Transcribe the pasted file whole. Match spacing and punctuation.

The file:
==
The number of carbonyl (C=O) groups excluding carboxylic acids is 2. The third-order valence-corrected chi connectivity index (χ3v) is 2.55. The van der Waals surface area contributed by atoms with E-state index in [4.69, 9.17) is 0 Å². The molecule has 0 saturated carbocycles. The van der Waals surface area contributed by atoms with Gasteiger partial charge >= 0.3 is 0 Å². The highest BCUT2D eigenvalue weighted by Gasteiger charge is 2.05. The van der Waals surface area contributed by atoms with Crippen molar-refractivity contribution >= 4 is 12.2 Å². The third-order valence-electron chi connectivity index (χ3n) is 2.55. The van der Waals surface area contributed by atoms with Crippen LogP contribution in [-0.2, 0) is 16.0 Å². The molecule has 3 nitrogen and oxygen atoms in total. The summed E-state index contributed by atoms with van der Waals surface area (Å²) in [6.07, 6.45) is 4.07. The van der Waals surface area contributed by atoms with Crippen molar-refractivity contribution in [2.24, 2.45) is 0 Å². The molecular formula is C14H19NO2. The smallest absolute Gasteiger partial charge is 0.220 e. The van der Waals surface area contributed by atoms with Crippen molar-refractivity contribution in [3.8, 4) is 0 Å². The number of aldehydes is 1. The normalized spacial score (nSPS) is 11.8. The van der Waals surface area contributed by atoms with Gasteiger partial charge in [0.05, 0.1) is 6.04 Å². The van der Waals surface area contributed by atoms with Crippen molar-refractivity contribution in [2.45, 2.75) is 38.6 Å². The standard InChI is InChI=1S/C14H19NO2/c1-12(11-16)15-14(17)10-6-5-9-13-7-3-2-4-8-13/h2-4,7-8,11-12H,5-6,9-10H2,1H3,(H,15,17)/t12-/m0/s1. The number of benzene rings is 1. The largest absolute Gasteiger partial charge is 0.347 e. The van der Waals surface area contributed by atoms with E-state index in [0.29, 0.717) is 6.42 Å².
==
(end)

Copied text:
The number of carbonyl (C=O) groups excluding carboxylic acids is 2. The third-order valence-corrected chi connectivity index (χ3v) is 2.55. The van der Waals surface area contributed by atoms with E-state index in [4.69, 9.17) is 0 Å². The molecule has 0 saturated carbocycles. The van der Waals surface area contributed by atoms with Gasteiger partial charge >= 0.3 is 0 Å². The highest BCUT2D eigenvalue weighted by Gasteiger charge is 2.05. The van der Waals surface area contributed by atoms with Crippen molar-refractivity contribution >= 4 is 12.2 Å². The third-order valence-electron chi connectivity index (χ3n) is 2.55. The van der Waals surface area contributed by atoms with Crippen LogP contribution in [-0.2, 0) is 16.0 Å². The molecule has 3 nitrogen and oxygen atoms in total. The summed E-state index contributed by atoms with van der Waals surface area (Å²) in [6.07, 6.45) is 4.07. The van der Waals surface area contributed by atoms with Crippen molar-refractivity contribution in [2.24, 2.45) is 0 Å². The molecular formula is C14H19NO2. The smallest absolute Gasteiger partial charge is 0.220 e. The van der Waals surface area contributed by atoms with Crippen molar-refractivity contribution in [3.8, 4) is 0 Å². The number of aldehydes is 1. The normalized spacial score (nSPS) is 11.8. The van der Waals surface area contributed by atoms with Gasteiger partial charge in [0.05, 0.1) is 6.04 Å². The van der Waals surface area contributed by atoms with Crippen molar-refractivity contribution in [2.45, 2.75) is 38.6 Å². The standard InChI is InChI=1S/C14H19NO2/c1-12(11-16)15-14(17)10-6-5-9-13-7-3-2-4-8-13/h2-4,7-8,11-12H,5-6,9-10H2,1H3,(H,15,17)/t12-/m0/s1. The number of benzene rings is 1. The largest absolute Gasteiger partial charge is 0.347 e. The van der Waals surface area contributed by atoms with E-state index in [0.29, 0.717) is 6.42 Å².